Bridging Security Gaps to Prevent Data Breaches
Today’s cybercriminal is especially aggressive about penetrating networks to gain access to valuable data. We explain what steps you must take now to protect your systems.
by Phillip Lin
Data breaches are sometimes talked about as a single, catastrophic event. In reality, data breaches typically take place over the course of weeks and months, and are a cascade of events that together snowball into the resulting avalanche of compromised records, consumer notifications, and bad press.
It literally starts with just a single infected system on the network. Despite stringent corporate security policies, physical safeguards (such as access controls, data encryption, employee training on passwords and safe data handling), and even compliance with standards such as PCI, data breaches are still taking place on a massive scale. So far in 2009, data breach victims include Network Solutions, Citigroup, Mitsubishi, Heartland Payment Systems, and, of course the ultimate victims, their customers who had their credit card and other personally identifiable information stolen.
Using a variety of attacks -- from the latest Web-based, obfuscated attacks to the tried-and-true social engineering scams -- cybercriminals aim to simply infect a system to establish a foothold in the network. Over time, they tighten their grip on the PC, downloading further payloads (such as root kits) onto those compromised systems. Their goal is as much to siphon data from the infected system as to gather user credentials and the keys necessary to access and decrypt valuable databases.
The aggressiveness of cybercriminals and the sophisticated malware tools they employ poses a serious challenge to any enterprise IT organization. However, there are practices that will enhance the IT security posture of an organization. A holistic perspective to overall network security is necessary to ensure the business can rapidly respond to emerging threats and protect critical data assets.
Steps to Protecting Data
Establishing a baseline overview of the IT security infrastructure is an important first step. Understanding how each piece of the IT security complex is expected to help mitigate data breaches will both highlight the work already done in protecting corporate data assets as well as detail the potential gaps to be prioritized, funded, and closed. For example, endpoint patch management is critical to reducing the attack surface for cybercriminals to exploit. However, endpoint systems are inherently vulnerable, so we must assume that the endpoint software environment can (and will) be disrupted to prevent patch updates or subverted to provide misinformation on its security posture.
Next, customer databases, AAA servers, financial systems, and application servers are clear areas to review for access controls, endpoint security, as well as network-based protections. For example, monitoring the server farm for suspicious outbound communications can highlight potential breach activities.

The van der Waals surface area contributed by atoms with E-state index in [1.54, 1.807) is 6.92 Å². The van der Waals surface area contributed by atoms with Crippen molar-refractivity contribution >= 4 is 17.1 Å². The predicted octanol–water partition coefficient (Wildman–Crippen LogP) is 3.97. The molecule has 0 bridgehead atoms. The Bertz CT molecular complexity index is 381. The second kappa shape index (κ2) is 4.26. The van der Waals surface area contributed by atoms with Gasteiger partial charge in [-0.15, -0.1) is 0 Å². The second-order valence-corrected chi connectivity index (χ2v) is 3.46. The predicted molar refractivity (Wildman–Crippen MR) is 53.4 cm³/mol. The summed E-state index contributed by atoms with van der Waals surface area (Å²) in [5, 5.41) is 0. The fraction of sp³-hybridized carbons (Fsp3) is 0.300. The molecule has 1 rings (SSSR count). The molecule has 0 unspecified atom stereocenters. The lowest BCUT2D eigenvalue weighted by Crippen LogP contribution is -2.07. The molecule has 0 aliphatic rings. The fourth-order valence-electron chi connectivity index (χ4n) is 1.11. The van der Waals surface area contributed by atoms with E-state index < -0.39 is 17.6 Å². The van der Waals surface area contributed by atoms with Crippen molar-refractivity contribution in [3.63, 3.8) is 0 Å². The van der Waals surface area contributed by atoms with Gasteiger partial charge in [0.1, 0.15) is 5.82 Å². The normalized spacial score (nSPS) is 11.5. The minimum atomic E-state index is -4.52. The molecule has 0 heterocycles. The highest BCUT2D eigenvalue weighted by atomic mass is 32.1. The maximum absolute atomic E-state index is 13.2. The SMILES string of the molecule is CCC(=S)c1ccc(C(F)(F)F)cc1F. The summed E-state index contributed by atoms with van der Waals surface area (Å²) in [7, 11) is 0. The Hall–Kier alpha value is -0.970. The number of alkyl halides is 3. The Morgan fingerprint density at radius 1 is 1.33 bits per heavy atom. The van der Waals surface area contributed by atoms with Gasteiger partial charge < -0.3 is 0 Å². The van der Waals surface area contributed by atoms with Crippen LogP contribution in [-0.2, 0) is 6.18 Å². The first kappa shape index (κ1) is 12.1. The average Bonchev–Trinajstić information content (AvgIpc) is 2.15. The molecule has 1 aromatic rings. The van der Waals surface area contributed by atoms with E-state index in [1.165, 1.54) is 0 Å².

Users with elevated access privileges are often the weakest link because they use laptops and home systems to access corporate servers. These mobile and remote systems are the most difficult to secure because oftentimes they are not even owned and controlled by the enterprise. Contractors and partners logging into the network via VPN are a clear risk factor for introducing a gap into the network. Specialized network security monitoring for mobile and virtual private networks is critical to identify infected systems accessing the enterprise network.
Too often, management is overly focused on compliance standards without understanding the greater holistic view of corporate IT security. Compliance standards represent generalized, and in many cases, the minimum standard for IT and data security. Heartland and Network Solutions were PCI compliant, yet suffered massive data breaches because undetected malware was stealing transaction data and sending it out to criminal servers.
With an overall view of the enterprise’s IT security posture, IT professionals must discuss progress and justify next steps to mitigate potential data breaches. Data protection is much more than simply encrypting the data and limiting access to key servers. Management must understand that the overall data lifecycle includes addressing the security of systems where data resides (data at rest) as well as the systems that have access to the data.
Combat Cybercriminals Aggressively
Today’s cybercriminal is especially aggressive about penetrating networks to gain access to valuable data. Their malware toolkits constantly probe to exploit vulnerable endpoint systems and take advantage of user innocence. Too often, a data breach begins with just a single infected PC brought into a network from the outside or vulnerable external-facing server. Because these types of infections can evade traditional perimeter defense, and remain stealthy and undetected while traversing internal systems, the prevention of inbound attack must further be complemented by tracking outbound communications.
Modern malware analysis and protection systems can be deployed in conjunction within the security infrastructure to help companies stay alert for signs of intrusions and other suspicious outbound data exfiltration attempts, providing a final layer of a defense-in-depth strategy.
Phillip Lin is the director of marketing at FireEye. You can contact the author at firstname.lastname@example.org